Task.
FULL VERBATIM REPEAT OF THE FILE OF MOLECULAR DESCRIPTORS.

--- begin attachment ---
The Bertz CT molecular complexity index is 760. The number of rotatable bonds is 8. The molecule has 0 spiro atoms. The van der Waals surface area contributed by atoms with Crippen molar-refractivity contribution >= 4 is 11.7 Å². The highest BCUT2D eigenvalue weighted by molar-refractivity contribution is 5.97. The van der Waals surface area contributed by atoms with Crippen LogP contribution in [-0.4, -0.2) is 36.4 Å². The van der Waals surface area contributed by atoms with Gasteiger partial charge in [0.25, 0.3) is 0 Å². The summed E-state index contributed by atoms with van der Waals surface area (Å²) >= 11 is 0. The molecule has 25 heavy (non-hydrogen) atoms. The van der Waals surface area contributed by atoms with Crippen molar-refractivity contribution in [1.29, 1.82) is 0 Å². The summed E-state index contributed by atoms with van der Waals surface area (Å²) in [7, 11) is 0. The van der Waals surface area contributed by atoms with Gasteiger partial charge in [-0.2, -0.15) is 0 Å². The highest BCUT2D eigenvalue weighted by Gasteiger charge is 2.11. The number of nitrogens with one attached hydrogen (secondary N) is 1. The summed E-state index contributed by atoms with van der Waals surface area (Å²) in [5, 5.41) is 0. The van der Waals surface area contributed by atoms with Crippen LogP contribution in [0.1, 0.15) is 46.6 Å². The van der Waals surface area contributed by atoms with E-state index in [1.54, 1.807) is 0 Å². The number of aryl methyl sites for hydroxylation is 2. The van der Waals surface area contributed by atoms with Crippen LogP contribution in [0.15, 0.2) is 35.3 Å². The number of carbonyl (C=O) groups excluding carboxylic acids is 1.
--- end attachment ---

The Bertz CT molecular complexity index is 760. The number of rotatable bonds is 8. The molecule has 0 spiro atoms. The van der Waals surface area contributed by atoms with Crippen molar-refractivity contribution >= 4 is 11.7 Å². The highest BCUT2D eigenvalue weighted by molar-refractivity contribution is 5.97. The van der Waals surface area contributed by atoms with Crippen LogP contribution in [-0.4, -0.2) is 36.4 Å². The van der Waals surface area contributed by atoms with Gasteiger partial charge in [0.25, 0.3) is 0 Å². The summed E-state index contributed by atoms with van der Waals surface area (Å²) >= 11 is 0. The molecule has 25 heavy (non-hydrogen) atoms. The van der Waals surface area contributed by atoms with Crippen molar-refractivity contribution in [1.29, 1.82) is 0 Å². The summed E-state index contributed by atoms with van der Waals surface area (Å²) in [7, 11) is 0. The van der Waals surface area contributed by atoms with Gasteiger partial charge in [-0.2, -0.15) is 0 Å². The highest BCUT2D eigenvalue weighted by Gasteiger charge is 2.11. The number of nitrogens with one attached hydrogen (secondary N) is 1. The summed E-state index contributed by atoms with van der Waals surface area (Å²) in [5, 5.41) is 0. The van der Waals surface area contributed by atoms with Crippen LogP contribution in [0.1, 0.15) is 46.6 Å². The van der Waals surface area contributed by atoms with E-state index in [1.54, 1.807) is 0 Å². The number of aryl methyl sites for hydroxylation is 2. The van der Waals surface area contributed by atoms with Crippen LogP contribution in [0.15, 0.2) is 35.3 Å². The number of carbonyl (C=O) groups excluding carboxylic acids is 1.